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U.S. urged to use ‘Sully’ to help Canada, allies get PS752 compensation from Iran

Iran’s Revolutionary Guard shot down Ukraine International Airlines Flight 752 shortly after it took off
Debris at the scene where a Ukrainian plane crashed in Shahedshahr, southwest of the capital Tehran, Iran, Jan. 8, 2020. Canada and its allies are being urged to aggressively reach into the Iranian government’s pocket and seize assets to compensate for the regime’s downing of Ukraine International Airlines Flight 752 two years ago. THE CANADIAN PRESS/AP-Ebrahim Noroozi

Canada and its allies are being urged to aggressively reach into the Iranian government’s pocket to find untapped sources of assets to compensate for the regime’s downing of a commercial airliner two years ago.

That includes a call to use U.S. President Joe Biden’s new high-profile ambassador to the world’s international aviation watchdog – Chesley “Sully” Sullenberger, the pilot who heroically landed a plane on water outside New York City more than a decade ago – to spearhead that effort.

At issue is how to compensate families and loved ones of the Jan. 8, 2020 tragedy that saw Iran’s Revolutionary Guard shoot down Ukraine International Airlines Flight 752 shortly after it took off from Tehran airport. All 176 people on board were killed, the majority with links to Canada, along with nationals of Britain, Sweden, Afghanistan and Ukraine.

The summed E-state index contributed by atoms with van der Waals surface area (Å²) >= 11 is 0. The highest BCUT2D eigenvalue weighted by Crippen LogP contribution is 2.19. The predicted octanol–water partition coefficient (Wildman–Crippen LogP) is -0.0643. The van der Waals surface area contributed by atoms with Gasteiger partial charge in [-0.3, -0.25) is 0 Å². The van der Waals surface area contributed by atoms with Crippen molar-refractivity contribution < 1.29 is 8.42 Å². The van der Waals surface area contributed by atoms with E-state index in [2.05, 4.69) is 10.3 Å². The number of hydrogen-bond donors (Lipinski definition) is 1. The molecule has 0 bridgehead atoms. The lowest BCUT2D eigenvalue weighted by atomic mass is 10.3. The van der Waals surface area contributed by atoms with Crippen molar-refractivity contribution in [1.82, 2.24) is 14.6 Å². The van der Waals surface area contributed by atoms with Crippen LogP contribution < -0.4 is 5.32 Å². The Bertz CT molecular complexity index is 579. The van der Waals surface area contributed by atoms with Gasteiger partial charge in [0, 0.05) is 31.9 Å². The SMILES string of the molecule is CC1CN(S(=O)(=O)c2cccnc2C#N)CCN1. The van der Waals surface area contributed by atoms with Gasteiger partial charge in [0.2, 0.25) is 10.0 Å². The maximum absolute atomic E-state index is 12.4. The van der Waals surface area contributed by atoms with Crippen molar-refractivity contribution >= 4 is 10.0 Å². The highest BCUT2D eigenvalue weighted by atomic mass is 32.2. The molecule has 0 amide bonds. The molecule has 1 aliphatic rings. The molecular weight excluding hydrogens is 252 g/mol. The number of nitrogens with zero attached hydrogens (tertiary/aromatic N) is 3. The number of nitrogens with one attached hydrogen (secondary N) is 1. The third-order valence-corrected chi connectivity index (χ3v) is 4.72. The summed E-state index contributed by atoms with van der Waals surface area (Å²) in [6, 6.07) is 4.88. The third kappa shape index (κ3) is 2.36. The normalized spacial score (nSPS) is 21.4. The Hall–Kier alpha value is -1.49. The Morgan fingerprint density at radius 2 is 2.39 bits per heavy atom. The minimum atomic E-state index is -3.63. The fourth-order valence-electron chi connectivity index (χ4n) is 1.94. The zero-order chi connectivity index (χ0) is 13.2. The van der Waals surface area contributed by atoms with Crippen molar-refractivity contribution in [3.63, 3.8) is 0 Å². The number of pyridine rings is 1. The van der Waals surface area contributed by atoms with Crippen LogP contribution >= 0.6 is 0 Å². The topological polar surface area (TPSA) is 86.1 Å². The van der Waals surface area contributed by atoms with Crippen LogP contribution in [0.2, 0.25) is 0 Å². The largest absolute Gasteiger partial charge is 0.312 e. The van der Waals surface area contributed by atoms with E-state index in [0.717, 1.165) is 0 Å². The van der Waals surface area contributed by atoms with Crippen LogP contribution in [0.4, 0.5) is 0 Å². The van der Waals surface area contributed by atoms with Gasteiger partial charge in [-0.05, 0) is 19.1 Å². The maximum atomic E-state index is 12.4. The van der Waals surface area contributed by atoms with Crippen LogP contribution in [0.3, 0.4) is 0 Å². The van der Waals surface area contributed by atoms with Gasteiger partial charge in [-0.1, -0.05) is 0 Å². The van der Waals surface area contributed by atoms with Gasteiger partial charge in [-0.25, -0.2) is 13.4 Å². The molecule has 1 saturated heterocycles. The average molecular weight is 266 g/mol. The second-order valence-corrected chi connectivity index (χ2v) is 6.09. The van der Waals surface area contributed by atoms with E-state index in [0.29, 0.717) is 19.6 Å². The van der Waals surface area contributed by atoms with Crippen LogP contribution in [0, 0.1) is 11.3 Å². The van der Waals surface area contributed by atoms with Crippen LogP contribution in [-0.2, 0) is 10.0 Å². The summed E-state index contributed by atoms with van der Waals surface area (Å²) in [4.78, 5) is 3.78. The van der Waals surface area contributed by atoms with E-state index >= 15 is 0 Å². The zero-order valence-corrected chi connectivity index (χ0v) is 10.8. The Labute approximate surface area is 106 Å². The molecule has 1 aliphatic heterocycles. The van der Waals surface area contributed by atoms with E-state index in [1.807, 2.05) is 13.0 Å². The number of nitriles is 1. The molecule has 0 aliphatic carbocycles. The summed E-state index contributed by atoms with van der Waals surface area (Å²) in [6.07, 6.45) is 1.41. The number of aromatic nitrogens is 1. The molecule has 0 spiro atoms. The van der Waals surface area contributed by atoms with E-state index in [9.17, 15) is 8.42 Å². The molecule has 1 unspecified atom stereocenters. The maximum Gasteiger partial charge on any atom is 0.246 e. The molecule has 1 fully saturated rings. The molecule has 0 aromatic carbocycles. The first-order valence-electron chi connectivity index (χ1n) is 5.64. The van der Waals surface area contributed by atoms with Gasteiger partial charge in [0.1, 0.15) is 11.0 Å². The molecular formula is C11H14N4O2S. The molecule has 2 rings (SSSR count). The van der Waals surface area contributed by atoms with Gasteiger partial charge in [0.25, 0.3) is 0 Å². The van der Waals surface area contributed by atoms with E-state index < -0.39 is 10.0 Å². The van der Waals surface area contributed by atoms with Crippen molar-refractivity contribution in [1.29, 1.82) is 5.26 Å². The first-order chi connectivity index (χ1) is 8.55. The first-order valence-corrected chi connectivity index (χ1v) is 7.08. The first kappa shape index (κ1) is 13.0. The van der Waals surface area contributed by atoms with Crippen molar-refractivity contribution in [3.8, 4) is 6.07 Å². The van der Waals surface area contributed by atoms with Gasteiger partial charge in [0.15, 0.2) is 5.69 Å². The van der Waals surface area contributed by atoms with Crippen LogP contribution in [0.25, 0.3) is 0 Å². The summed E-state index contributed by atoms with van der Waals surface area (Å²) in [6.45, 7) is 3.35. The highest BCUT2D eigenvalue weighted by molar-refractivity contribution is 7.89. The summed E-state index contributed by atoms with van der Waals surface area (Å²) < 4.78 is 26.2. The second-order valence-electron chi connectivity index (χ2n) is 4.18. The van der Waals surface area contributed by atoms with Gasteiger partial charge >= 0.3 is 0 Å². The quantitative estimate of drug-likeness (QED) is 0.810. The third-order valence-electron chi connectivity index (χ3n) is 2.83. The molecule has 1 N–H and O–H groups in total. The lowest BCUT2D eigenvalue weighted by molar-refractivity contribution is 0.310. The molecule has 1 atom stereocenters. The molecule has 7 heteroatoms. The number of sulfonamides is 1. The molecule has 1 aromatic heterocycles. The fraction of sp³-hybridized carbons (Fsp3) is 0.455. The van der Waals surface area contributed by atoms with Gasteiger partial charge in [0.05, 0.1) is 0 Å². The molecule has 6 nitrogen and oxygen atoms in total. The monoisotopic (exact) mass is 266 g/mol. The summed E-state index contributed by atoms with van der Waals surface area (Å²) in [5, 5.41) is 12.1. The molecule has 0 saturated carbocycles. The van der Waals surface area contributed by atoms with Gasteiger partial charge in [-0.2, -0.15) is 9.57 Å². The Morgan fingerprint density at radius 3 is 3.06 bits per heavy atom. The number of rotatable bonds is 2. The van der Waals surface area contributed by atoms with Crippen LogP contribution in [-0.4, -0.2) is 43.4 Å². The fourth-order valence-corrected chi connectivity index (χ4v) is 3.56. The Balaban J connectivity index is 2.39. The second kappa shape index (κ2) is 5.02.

The Washington-based Foundation for Defence of Democracies says the U.S. should target the money Iran collects from international airlines for using its airspace for overflights. The foundation says Sullenberger has a part to play in his new role as the newly appointed American representative to the Montreal-based International Civil Aviation Organization.

Toby Dershowitz, the foundation’s senior vice president on government relations, said Iran lost about $96 million in overflight revenue in 2020, a 50 per cent decline over the previous year due to a decrease in flights because of PS752 and the COVID-19 pandemic.

“Further targeting overflights through a coordinated ban, therefore, presents an additional path forward to induce Iran to take full responsibility for the PS752 downing,” she told The Canadian Press on Sunday.

“The Biden administration, in conjunction with Canada and the United Kingdom, should consider creating a special escrow account into which Iran’s overflight fees would be deposited until it is determined that the regime has demonstrably complied with its international obligations by answering all remaining questions and identify those responsible in the PS752 case, as well as demonstrate improved safety measures have been implemented.”

Dershowitz previously suggested the approach in an op-ed published last week in The Hill, a Washington-based political publication. In it, she called specifically for Sullenberger to pursue the matter at the ICAO.

Sullenberger is the retired U.S. air force pilot who gained international fame in 2009 after he safely landed an Airbus 320 commercial airliner on the waters of the Hudson River next to the New York City skyline after his plane’s engines were disabled by a flock of geese.